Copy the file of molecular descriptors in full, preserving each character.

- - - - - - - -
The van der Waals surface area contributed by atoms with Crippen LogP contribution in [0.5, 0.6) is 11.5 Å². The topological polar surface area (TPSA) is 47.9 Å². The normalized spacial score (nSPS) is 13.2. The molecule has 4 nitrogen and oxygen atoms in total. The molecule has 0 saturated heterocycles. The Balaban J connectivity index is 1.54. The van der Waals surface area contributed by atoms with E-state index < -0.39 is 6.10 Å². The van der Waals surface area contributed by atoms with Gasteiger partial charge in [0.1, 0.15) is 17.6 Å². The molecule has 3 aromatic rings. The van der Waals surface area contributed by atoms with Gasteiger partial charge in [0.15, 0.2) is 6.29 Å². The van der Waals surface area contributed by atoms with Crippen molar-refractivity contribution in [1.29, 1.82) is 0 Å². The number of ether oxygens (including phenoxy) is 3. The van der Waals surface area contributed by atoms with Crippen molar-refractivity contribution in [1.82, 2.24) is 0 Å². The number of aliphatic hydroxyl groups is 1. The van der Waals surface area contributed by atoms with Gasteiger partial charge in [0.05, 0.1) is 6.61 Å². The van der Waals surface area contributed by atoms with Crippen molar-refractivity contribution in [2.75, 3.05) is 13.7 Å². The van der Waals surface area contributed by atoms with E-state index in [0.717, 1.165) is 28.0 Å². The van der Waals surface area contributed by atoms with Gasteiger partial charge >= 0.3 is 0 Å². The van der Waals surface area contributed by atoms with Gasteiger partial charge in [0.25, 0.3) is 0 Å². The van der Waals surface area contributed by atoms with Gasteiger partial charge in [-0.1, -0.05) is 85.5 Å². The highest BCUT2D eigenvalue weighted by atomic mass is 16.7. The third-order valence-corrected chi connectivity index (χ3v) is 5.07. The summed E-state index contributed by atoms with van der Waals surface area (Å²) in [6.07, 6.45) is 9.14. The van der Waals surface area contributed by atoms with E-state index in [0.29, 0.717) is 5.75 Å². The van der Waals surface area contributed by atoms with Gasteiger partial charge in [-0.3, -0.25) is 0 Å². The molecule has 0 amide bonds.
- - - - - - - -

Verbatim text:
The van der Waals surface area contributed by atoms with Crippen LogP contribution in [0.5, 0.6) is 11.5 Å². The topological polar surface area (TPSA) is 47.9 Å². The normalized spacial score (nSPS) is 13.2. The molecule has 4 nitrogen and oxygen atoms in total. The molecule has 0 saturated heterocycles. The Balaban J connectivity index is 1.54. The van der Waals surface area contributed by atoms with E-state index < -0.39 is 6.10 Å². The van der Waals surface area contributed by atoms with Gasteiger partial charge in [0.1, 0.15) is 17.6 Å². The molecule has 3 aromatic rings. The van der Waals surface area contributed by atoms with Gasteiger partial charge in [0.15, 0.2) is 6.29 Å². The van der Waals surface area contributed by atoms with Crippen molar-refractivity contribution in [1.29, 1.82) is 0 Å². The number of ether oxygens (including phenoxy) is 3. The van der Waals surface area contributed by atoms with Crippen molar-refractivity contribution in [1.82, 2.24) is 0 Å². The number of aliphatic hydroxyl groups is 1. The van der Waals surface area contributed by atoms with Gasteiger partial charge in [0.05, 0.1) is 6.61 Å². The van der Waals surface area contributed by atoms with Crippen molar-refractivity contribution in [2.75, 3.05) is 13.7 Å². The van der Waals surface area contributed by atoms with E-state index in [0.717, 1.165) is 28.0 Å². The van der Waals surface area contributed by atoms with Gasteiger partial charge >= 0.3 is 0 Å². The van der Waals surface area contributed by atoms with Gasteiger partial charge in [0.25, 0.3) is 0 Å². The van der Waals surface area contributed by atoms with Gasteiger partial charge in [-0.1, -0.05) is 85.5 Å². The highest BCUT2D eigenvalue weighted by atomic mass is 16.7. The third-order valence-corrected chi connectivity index (χ3v) is 5.07. The summed E-state index contributed by atoms with van der Waals surface area (Å²) in [6.07, 6.45) is 9.14. The van der Waals surface area contributed by atoms with E-state index in [0.29, 0.717) is 5.75 Å². The van der Waals surface area contributed by atoms with Gasteiger partial charge in [-0.3, -0.25) is 0 Å². The molecule has 0 amide bonds.